Great Prayer Day is a special Danish festival falling on the fourth Friday after Easter Sunday, i.e. at the earliest on 17 April and at the latest on 21 May.
Both the previous evening and on Great Prayer Day itself, people eat hot wheat buns and especially in Copenhagen it has been common to go for a walk on Langelinie, on the ramparts around Christianshavn or in ‘Kastellet’ (The Citadel), where the student choir is also gathered to sing.
The Great Prayer Day was put on the Statute book in 1686 and combined several lesser fast and prayer days. Under the law, all trade, work, etc were forbidden on this day. The bakers therefore hit on the idea of baking some wheat buns which could be heated up and eaten the following day. It gradually became common throughout the country to eat the hot buns on the evening before Great Prayer Day.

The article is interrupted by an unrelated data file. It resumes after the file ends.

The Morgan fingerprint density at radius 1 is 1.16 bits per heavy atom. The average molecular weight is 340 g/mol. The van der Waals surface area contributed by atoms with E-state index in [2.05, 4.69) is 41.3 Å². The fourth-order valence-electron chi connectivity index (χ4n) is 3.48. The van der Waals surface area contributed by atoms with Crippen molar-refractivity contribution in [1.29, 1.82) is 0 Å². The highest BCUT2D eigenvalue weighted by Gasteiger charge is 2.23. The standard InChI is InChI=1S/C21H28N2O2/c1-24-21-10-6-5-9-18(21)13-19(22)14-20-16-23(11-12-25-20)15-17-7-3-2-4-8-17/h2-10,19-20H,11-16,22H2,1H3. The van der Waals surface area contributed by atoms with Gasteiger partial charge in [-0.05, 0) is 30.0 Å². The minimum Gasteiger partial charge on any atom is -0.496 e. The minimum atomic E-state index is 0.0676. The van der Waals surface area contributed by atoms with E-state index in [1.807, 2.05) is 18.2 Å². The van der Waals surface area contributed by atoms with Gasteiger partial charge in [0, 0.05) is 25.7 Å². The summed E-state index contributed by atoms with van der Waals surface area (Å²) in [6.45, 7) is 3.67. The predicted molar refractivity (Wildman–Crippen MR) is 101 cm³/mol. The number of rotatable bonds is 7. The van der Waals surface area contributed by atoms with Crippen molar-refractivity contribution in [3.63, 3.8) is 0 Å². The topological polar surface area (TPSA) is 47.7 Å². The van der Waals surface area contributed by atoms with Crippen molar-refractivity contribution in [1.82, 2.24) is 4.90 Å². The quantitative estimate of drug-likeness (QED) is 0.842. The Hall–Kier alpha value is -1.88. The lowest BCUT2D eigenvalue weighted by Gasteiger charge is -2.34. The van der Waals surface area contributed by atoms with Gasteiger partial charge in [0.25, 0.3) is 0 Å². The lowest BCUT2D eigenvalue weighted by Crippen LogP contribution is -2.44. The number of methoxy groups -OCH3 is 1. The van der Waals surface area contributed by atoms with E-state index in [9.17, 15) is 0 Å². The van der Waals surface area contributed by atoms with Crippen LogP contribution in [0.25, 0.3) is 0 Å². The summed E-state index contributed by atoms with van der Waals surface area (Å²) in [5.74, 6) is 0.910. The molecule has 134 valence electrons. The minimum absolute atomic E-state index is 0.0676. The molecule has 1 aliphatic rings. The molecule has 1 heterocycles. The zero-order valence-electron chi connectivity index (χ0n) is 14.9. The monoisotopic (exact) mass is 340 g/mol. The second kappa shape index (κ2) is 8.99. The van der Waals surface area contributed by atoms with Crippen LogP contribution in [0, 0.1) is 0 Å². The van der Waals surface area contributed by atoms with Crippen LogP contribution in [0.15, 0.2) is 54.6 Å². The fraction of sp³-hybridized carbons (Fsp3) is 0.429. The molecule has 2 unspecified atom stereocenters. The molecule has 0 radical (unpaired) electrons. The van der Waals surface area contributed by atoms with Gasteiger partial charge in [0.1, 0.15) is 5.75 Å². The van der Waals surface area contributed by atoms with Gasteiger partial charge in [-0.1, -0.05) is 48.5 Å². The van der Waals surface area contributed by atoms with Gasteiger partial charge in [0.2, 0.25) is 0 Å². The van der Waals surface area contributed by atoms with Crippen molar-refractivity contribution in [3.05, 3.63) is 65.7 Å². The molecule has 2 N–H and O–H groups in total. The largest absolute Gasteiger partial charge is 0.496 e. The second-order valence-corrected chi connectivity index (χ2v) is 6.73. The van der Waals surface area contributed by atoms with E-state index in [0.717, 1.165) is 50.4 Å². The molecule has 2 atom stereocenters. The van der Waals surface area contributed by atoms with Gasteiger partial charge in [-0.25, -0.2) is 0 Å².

The day was heralded the previous evening by ringing the church bells. Going for a walk on the ramparts around Christianshavn to hear the bells is a special Copenhagen custom, which can be traced back to 1747 when Copenhagen Cathedral ‘Vor Frue Kirke’ (The Church of Our Lady) had a new carillon.